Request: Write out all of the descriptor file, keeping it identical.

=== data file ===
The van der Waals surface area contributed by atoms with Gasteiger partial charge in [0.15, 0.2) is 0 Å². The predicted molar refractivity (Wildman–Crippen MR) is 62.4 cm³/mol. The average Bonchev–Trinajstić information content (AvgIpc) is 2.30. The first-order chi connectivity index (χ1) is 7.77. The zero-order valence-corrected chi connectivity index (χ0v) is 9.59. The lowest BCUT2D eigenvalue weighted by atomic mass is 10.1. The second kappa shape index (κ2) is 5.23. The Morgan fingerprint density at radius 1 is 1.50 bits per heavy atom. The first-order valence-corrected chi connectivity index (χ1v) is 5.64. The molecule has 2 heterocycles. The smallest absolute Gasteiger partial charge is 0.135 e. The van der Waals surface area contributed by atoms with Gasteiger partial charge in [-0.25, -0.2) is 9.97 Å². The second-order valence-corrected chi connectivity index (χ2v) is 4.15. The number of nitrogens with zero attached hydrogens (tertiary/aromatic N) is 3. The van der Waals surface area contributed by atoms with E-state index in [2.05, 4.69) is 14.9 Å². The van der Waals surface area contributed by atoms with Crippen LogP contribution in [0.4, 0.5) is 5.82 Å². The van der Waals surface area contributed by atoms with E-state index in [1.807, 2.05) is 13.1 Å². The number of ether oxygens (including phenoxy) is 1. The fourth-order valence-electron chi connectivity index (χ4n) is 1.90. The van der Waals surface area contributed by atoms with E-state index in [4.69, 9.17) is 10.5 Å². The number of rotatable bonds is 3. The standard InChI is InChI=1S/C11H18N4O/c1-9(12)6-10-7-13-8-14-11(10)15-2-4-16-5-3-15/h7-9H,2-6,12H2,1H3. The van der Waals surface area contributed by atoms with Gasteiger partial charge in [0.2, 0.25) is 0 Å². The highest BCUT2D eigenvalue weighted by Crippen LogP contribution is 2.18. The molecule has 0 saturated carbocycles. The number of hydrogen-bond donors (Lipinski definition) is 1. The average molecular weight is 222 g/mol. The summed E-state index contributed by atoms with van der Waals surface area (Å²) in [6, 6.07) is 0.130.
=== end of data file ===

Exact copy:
The van der Waals surface area contributed by atoms with Gasteiger partial charge in [0.15, 0.2) is 0 Å². The predicted molar refractivity (Wildman–Crippen MR) is 62.4 cm³/mol. The average Bonchev–Trinajstić information content (AvgIpc) is 2.30. The first-order chi connectivity index (χ1) is 7.77. The zero-order valence-corrected chi connectivity index (χ0v) is 9.59. The lowest BCUT2D eigenvalue weighted by atomic mass is 10.1. The second kappa shape index (κ2) is 5.23. The Morgan fingerprint density at radius 1 is 1.50 bits per heavy atom. The first-order valence-corrected chi connectivity index (χ1v) is 5.64. The molecule has 2 heterocycles. The smallest absolute Gasteiger partial charge is 0.135 e. The van der Waals surface area contributed by atoms with Gasteiger partial charge in [-0.25, -0.2) is 9.97 Å². The second-order valence-corrected chi connectivity index (χ2v) is 4.15. The number of nitrogens with zero attached hydrogens (tertiary/aromatic N) is 3. The van der Waals surface area contributed by atoms with E-state index in [2.05, 4.69) is 14.9 Å². The van der Waals surface area contributed by atoms with Crippen LogP contribution in [0.4, 0.5) is 5.82 Å². The van der Waals surface area contributed by atoms with E-state index in [1.807, 2.05) is 13.1 Å². The number of ether oxygens (including phenoxy) is 1. The fourth-order valence-electron chi connectivity index (χ4n) is 1.90. The van der Waals surface area contributed by atoms with E-state index in [4.69, 9.17) is 10.5 Å². The number of rotatable bonds is 3. The standard InChI is InChI=1S/C11H18N4O/c1-9(12)6-10-7-13-8-14-11(10)15-2-4-16-5-3-15/h7-9H,2-6,12H2,1H3. The van der Waals surface area contributed by atoms with Gasteiger partial charge in [0.2, 0.25) is 0 Å². The highest BCUT2D eigenvalue weighted by Crippen LogP contribution is 2.18. The molecule has 0 saturated carbocycles. The number of hydrogen-bond donors (Lipinski definition) is 1. The average molecular weight is 222 g/mol. The summed E-state index contributed by atoms with van der Waals surface area (Å²) in [6, 6.07) is 0.130.